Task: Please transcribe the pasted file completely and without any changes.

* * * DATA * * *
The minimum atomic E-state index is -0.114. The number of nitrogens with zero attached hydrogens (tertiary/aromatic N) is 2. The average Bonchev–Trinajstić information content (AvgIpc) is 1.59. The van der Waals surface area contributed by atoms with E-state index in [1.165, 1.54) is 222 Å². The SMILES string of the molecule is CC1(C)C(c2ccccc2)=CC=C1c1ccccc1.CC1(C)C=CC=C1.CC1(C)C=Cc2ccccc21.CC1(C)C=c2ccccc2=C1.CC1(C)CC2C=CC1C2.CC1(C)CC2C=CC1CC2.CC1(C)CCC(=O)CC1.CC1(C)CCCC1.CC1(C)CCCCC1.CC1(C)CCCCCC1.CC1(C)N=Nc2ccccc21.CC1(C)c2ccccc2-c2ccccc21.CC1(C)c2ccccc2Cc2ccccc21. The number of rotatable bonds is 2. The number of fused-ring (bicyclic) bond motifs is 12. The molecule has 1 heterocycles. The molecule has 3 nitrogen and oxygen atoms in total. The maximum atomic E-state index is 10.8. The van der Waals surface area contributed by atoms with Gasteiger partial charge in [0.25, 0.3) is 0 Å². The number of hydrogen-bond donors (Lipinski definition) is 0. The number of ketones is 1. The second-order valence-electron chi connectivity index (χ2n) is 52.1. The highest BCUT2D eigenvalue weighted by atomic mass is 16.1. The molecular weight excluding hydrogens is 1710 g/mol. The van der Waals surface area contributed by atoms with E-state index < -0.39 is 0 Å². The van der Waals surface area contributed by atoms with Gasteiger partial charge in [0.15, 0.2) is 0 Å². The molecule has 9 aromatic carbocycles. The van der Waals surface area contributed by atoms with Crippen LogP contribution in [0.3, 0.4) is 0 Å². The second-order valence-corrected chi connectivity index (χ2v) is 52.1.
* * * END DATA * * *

The minimum atomic E-state index is -0.114. The number of nitrogens with zero attached hydrogens (tertiary/aromatic N) is 2. The average Bonchev–Trinajstić information content (AvgIpc) is 1.59. The van der Waals surface area contributed by atoms with E-state index in [1.165, 1.54) is 222 Å². The SMILES string of the molecule is CC1(C)C(c2ccccc2)=CC=C1c1ccccc1.CC1(C)C=CC=C1.CC1(C)C=Cc2ccccc21.CC1(C)C=c2ccccc2=C1.CC1(C)CC2C=CC1C2.CC1(C)CC2C=CC1CC2.CC1(C)CCC(=O)CC1.CC1(C)CCCC1.CC1(C)CCCCC1.CC1(C)CCCCCC1.CC1(C)N=Nc2ccccc21.CC1(C)c2ccccc2-c2ccccc21.CC1(C)c2ccccc2Cc2ccccc21. The number of rotatable bonds is 2. The number of fused-ring (bicyclic) bond motifs is 12. The molecule has 1 heterocycles. The molecule has 3 nitrogen and oxygen atoms in total. The maximum atomic E-state index is 10.8. The van der Waals surface area contributed by atoms with Gasteiger partial charge in [0.25, 0.3) is 0 Å². The number of hydrogen-bond donors (Lipinski definition) is 0. The number of ketones is 1. The second-order valence-electron chi connectivity index (χ2n) is 52.1. The highest BCUT2D eigenvalue weighted by atomic mass is 16.1. The molecular weight excluding hydrogens is 1710 g/mol. The van der Waals surface area contributed by atoms with E-state index < -0.39 is 0 Å². The van der Waals surface area contributed by atoms with Gasteiger partial charge in [0.15, 0.2) is 0 Å². The molecule has 9 aromatic carbocycles. The van der Waals surface area contributed by atoms with Crippen LogP contribution in [0.3, 0.4) is 0 Å². The second-order valence-corrected chi connectivity index (χ2v) is 52.1.